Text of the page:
It may be hard to for some to image for that the Saginaw Valley was onced covered with dense forests of white pine, elm, oak, and other tree species. They disappear quickly after the lumbering boom began here in the 1860s. The forests closest to the rivers were the first to fall to the axes and saws of lumberjacks and leaving behond vast open fields of tree stumps. Evenually the stumps were laboriously removed by immigrant farmers who understood the significance of the valley's rich soil bed for farming.
At the peak of the lumbering boom in the valley, most every river bank had several sawmills where lumberjacks floated their logs to. Logs were even brought in by barge from points north to the large mills along the Saginaw River, which had the largest concentration of mills and a deep water port for shipping wood products to other parts of the country.
As the lumberjacks cleared the forests closest to the river they were forced further inland and the task of haul lumber skids to the river became more difficult. This problem was resolved with the introduction of the iron horse. Train tracks were built from the forests directly to the mills. These powerful steam belly giants industrialized the transportation process, they were also a cause of concern for fires started by their smoke stacks that bellow hot ash and cinders sparking a forest fire or setting a lumberyard a blaze.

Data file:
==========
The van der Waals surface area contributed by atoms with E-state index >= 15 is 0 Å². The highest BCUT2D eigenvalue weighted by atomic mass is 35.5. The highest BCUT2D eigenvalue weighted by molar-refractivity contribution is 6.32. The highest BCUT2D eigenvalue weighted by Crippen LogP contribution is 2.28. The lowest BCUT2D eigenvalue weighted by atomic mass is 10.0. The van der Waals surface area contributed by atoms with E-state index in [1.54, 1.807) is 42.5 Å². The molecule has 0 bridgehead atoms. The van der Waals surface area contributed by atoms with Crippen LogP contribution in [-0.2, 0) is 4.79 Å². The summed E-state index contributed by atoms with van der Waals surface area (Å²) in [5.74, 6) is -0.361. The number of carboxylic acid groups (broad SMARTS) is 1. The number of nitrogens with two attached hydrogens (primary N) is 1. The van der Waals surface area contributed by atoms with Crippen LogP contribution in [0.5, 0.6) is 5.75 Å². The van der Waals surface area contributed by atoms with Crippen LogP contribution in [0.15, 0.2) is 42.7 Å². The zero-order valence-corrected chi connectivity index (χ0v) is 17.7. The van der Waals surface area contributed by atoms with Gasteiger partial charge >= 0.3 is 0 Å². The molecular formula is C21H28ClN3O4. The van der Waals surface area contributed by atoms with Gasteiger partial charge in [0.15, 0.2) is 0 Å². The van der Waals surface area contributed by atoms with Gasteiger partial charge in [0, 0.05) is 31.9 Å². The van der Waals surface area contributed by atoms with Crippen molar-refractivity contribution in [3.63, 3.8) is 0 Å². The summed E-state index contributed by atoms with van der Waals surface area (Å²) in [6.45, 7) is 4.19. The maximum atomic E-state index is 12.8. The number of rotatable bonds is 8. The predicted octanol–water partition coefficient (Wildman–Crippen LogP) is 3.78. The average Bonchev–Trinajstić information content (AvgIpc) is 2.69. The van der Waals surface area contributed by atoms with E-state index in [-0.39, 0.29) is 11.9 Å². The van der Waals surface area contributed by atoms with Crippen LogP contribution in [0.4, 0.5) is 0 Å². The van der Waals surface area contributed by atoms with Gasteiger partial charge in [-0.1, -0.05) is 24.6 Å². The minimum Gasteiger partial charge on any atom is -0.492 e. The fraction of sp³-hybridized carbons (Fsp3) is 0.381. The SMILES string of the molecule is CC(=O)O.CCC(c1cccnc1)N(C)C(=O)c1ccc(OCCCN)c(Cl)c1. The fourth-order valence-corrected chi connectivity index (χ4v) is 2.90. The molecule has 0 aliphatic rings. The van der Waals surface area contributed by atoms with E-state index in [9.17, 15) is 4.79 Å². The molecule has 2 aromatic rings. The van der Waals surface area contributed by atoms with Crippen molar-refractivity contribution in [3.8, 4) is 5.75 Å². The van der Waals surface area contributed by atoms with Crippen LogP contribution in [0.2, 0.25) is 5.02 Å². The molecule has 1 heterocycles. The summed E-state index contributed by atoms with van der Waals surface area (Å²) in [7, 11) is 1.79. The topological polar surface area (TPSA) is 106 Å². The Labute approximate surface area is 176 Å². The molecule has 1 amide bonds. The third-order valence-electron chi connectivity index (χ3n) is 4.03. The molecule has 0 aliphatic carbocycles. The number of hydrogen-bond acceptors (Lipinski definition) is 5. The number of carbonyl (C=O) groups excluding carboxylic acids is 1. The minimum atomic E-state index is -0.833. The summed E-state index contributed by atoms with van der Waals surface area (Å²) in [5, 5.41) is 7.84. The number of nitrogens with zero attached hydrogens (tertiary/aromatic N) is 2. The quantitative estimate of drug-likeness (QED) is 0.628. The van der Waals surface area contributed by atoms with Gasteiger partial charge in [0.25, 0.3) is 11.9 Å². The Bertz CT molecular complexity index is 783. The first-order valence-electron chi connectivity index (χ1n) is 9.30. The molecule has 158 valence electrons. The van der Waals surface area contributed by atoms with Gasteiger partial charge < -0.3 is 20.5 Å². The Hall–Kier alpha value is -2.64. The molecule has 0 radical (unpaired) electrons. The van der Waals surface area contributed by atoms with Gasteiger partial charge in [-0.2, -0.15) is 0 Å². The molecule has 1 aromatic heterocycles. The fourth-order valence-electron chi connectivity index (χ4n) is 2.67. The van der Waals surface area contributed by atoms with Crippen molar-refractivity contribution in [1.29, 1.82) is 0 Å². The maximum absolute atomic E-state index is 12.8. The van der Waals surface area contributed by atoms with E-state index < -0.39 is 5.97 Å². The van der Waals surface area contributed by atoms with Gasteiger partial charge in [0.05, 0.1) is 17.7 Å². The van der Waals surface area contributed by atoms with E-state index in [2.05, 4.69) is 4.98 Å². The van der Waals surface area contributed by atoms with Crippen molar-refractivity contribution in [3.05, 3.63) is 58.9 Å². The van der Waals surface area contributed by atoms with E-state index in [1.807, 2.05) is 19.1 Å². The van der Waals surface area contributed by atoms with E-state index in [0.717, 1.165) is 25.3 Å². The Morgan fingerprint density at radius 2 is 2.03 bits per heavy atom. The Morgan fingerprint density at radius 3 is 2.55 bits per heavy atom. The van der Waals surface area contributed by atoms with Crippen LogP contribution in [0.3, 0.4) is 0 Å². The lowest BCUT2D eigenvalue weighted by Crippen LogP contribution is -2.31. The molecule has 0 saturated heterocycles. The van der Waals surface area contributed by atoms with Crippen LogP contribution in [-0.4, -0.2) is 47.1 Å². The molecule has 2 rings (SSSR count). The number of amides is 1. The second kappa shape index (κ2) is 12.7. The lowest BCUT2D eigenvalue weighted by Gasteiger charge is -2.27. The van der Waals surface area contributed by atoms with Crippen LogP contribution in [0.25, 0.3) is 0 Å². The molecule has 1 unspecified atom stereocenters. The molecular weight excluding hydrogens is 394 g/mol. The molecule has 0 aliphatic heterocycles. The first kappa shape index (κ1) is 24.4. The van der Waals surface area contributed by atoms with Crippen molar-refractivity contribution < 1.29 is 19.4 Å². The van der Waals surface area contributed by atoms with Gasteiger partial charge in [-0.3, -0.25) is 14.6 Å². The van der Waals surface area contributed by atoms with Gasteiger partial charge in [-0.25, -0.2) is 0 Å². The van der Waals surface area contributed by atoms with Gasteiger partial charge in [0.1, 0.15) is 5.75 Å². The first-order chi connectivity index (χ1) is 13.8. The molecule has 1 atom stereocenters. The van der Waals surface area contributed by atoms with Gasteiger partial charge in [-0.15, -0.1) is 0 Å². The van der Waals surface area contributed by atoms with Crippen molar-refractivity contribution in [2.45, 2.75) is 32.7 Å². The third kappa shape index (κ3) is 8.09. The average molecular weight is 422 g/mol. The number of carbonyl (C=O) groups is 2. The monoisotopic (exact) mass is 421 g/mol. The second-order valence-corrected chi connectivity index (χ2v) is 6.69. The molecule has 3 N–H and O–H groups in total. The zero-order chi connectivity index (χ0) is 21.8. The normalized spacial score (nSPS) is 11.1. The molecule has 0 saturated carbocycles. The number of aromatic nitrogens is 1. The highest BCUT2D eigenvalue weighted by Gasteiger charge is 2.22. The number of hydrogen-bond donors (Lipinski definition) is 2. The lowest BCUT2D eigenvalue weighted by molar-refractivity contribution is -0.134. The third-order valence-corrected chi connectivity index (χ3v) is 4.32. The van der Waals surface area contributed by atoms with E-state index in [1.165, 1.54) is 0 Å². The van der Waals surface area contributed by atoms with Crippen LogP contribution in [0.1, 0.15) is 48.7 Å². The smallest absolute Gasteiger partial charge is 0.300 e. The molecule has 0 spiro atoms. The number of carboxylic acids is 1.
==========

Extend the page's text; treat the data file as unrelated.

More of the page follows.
Lumbering was the primary stimulus for the rapid growth of the vallye's population. It created thousands of jobs and many new businesses as a result. Wood manufacturing products included construction boards, roof shingles, boxes, barrel, staves, and planks for side walks or roads. The available of milled wood and a deep river also gave birth to the early shipbuilding industry. The Wheeler and Davidson shipards that build wood schooners powered by sail or steam engines were among the best known shipbuilders of their time period.